«Our plan was to present one of the liveliest and humanly
most positive characters at the forefront of Italian cultural life.
We chose renowned high fashion designer Germana Marucelli.
The occasion came at the recent inauguration of her new atelier in Milan
– an atelier clearly designed and decorated by artists – when a precious
volume was published by East 128 (Milan) and titled Le favole del ferro
da stiro – Ricordi di Germana Marucelli written by Nanda Pivano (…)».
Lara Vinca Masini
Needing a new workshop, in 1964 Germana Marucelli left her long-time atelier in Corso Venezia 18 and moved across the road to no. 35. She tasked artist Paolo Scheggi with designing the layout and look of the new spaces.
During the inauguration of the new atelier on 7 October 1964, the volume Le favole del ferro da stiro by Ferdanda Pivano (writer, journalist, music critic, translator) was presented to the public. It was the first and only monograph dedicated to Pivano’s friend and great fashion designer Germana Marucelli. Straddling the line between the familiarity of fables and the lyricism of myth, the book tells the human and artistic life of the “intellectual dressmaker.” The fashion press followed the event closely:
«It has been said time and again: Germana Marucelli is ahead of her time…. This brave woman’s latest feat is her new atelier, opened just a few days ago, with cocktails offered to friends and customers. A beautiful, modern and bright atelier… An emotional and deservedly satisfied Germana gave her closest friends a booklet titled Le favole del ferro da stiro. It is the exciting story of her life as told by Fernanda Pivano».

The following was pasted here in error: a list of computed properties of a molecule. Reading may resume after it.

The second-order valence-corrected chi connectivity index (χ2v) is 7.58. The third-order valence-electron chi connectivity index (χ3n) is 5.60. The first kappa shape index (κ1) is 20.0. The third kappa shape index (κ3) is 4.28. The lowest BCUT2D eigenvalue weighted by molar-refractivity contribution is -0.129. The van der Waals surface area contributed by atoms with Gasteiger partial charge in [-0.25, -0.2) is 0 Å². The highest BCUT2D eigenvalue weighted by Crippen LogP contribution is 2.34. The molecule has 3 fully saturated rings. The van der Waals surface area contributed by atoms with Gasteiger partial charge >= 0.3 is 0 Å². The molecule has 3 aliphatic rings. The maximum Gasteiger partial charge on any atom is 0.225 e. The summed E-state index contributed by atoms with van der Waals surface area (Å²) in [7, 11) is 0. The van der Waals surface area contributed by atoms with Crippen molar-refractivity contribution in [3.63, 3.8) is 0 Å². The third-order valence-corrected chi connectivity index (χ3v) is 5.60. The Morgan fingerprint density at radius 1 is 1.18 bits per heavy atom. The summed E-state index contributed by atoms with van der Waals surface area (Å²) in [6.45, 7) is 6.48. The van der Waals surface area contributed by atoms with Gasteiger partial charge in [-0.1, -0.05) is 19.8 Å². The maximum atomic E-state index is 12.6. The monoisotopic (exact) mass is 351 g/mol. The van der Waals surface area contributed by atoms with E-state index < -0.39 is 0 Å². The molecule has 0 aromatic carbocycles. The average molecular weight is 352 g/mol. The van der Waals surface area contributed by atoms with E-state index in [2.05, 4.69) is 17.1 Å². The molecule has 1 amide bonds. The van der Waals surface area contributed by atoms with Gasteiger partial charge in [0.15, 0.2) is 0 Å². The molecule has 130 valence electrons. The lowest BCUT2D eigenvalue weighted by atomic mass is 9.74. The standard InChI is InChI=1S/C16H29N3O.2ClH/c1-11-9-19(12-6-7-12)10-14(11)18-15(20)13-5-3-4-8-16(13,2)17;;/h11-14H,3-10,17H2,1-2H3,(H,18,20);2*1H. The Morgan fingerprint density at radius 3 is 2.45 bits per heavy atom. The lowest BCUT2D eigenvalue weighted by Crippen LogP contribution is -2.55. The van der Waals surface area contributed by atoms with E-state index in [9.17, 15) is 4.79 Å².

Il giorno, 25 October 1964
Marucelli’s old dressmaker’s shop, formerly Casa Ventura, followed the style of fashion salons of the time, bound to the French “all gold and mirrors”. Paolo Scheggi came up with a groundbreaking design for Germana’s new atelier that art critic Lara Vinca Masini considered “one of his first liveable examples of plastic integration into architecture”. The main colours of the new atelier were white (walls), grey (carpet), black (lacquered furniture) and aluminium (lamps by Alviani and Scheggi). The only dashes of colour were in some works by Scheggi, namely the cobalt blue of Intersuperficie curva-azzurro, fitted into the wall, and the vermillion red of Compositore spaziale, placed at the entrance. These works sent out a vital energy that vibrated through the whole room. The flow of radiance generated by the lamps placed on the floor cut through the space like a blade of light. Every trace of friction, of interference between fabric and human beings was driven out so that light, the place’s only actual structure, could consecrate their encounter. To ensure the room’s practical use, spatial variations were made possible thanks to a number of lacquered screens and sliding steel doors. The room was, in its very essence, a series of interlocking modules with which to transform space and make it convenient for the ever-innovative defilés.
Here, models no longer strutted through the audience; instead, viewers could follow them as they took turns on a cubic stage, reversing the logic of the time. Furthermore, as their shape was defined by how light struck them, the models appeared like living sculptures to be admired. It was a groundbreaking idea for the time and the fashion press was quick to point out its uniqueness.
«The most ingenious and well-accomplished thing is the stage. Placed against the back wall, in the centre of the main room, there is a huge black cube lighted up with spotlights from behind. One by one, the models
step on the stage, acquiring huge relief and
importance – much like small statues that you can admire even in the finest details.».
Il giorno, 25 October 1964